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MUSC team finds new path for tobacco addiction treatment

Contact: Heather Woolwine

June 10, 2013                                          
CHARLESTON – Smokers who’ve tried to kick the habit and failed, take heart.
A recent study published in the Proceedings of the National Academy of Sciences by Medical University of South Carolina (MUSC) researchers casts light on the brain biology of nicotine relapse  that can fundamentally shift how cigarette addiction is treated, said Peter Kalivas, Ph.D., professor and co-chair in the Department of Neurosciences.

He said the field traditionally has relied on replacement therapies to treat drug dependent patients, such as giving methodone for heroin and varenicline (trademarked Chantix) for smoking cessation.

 “That’s the state of the art right now in the treatment of addiction. The experiments in this report point out new avenues to treat the impaired ability to regulate a maladaptive habit…If these avenues become a focus of pharmaceutical development, it’s a very different focus than we’ve had to date. We may be dealing with the pathology that is mediating this behavior regardless of whether the maladaptive behavior is associated with drugs, eating or gambling. It’s potentially a whole new way of looking at drug development for treating addiction.”

Kalivas and Cassandra Gipson, Ph.D., lead author on the study, said they were surprised by the study’s results. The team now is working on a pilot clinical trial to test one of these compounds, N-acetylcysteine, in cigarette smokers. Gipson said she loves how rapidly their work is being translated to potentially help patients. “It’s exciting to have a finding like this. You cross your fingers and you graph it and you hope. Everyone knows someone who smokes. It’s a difficult habit to kick and the relapse rates are ridiculously high. It’s a huge personal and societal health care problem that may be diminished if our ideas are correct.”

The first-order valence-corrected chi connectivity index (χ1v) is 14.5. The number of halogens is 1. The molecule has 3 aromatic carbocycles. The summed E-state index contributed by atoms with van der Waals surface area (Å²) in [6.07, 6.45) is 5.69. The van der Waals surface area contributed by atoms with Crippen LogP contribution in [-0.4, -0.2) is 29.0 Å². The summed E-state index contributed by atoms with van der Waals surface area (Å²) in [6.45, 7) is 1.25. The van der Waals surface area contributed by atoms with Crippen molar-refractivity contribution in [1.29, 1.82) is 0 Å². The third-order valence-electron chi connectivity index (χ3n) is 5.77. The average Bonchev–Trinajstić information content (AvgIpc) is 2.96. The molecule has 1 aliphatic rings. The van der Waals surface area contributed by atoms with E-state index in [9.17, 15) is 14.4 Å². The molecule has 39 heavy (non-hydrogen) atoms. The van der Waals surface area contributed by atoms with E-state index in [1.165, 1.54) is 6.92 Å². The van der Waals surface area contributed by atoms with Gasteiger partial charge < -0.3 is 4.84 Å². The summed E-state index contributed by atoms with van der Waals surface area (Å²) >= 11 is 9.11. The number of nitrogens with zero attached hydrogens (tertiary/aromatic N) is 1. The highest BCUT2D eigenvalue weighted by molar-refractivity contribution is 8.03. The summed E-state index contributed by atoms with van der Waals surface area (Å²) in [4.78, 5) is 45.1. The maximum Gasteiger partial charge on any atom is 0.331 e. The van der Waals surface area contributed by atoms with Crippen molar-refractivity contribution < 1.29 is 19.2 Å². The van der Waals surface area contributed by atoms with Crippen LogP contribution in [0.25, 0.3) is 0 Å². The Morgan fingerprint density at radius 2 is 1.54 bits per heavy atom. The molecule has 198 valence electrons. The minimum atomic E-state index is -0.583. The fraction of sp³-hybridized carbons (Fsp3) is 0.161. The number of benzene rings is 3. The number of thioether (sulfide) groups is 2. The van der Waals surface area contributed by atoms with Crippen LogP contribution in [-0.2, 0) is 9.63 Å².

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Founded in 1824 in Charleston, The Medical University of South Carolina is the oldest medical school in the South. Today, MUSC continues the tradition of excellence in education, research, and patient care. MUSC educates and trains more than 3,000 students and residents, and has nearly 13,000 employees, including approximately 1,500 faculty members. As the largest non-federal employer in Charleston, the university and its affiliates have collective annual budgets in excess of $1.7 billion. MUSC operates a 750-bed medical center, which includes a nationally recognized Children's Hospital, the Ashley River Tower (cardiovascular, digestive disease, and surgical oncology), Hollings Cancer Center (one of 66 National Cancer Institute designated centers) and a leading Institute of Psychiatry. For more information on academic information or clinical services, visit For more information on hospital patient services, visit


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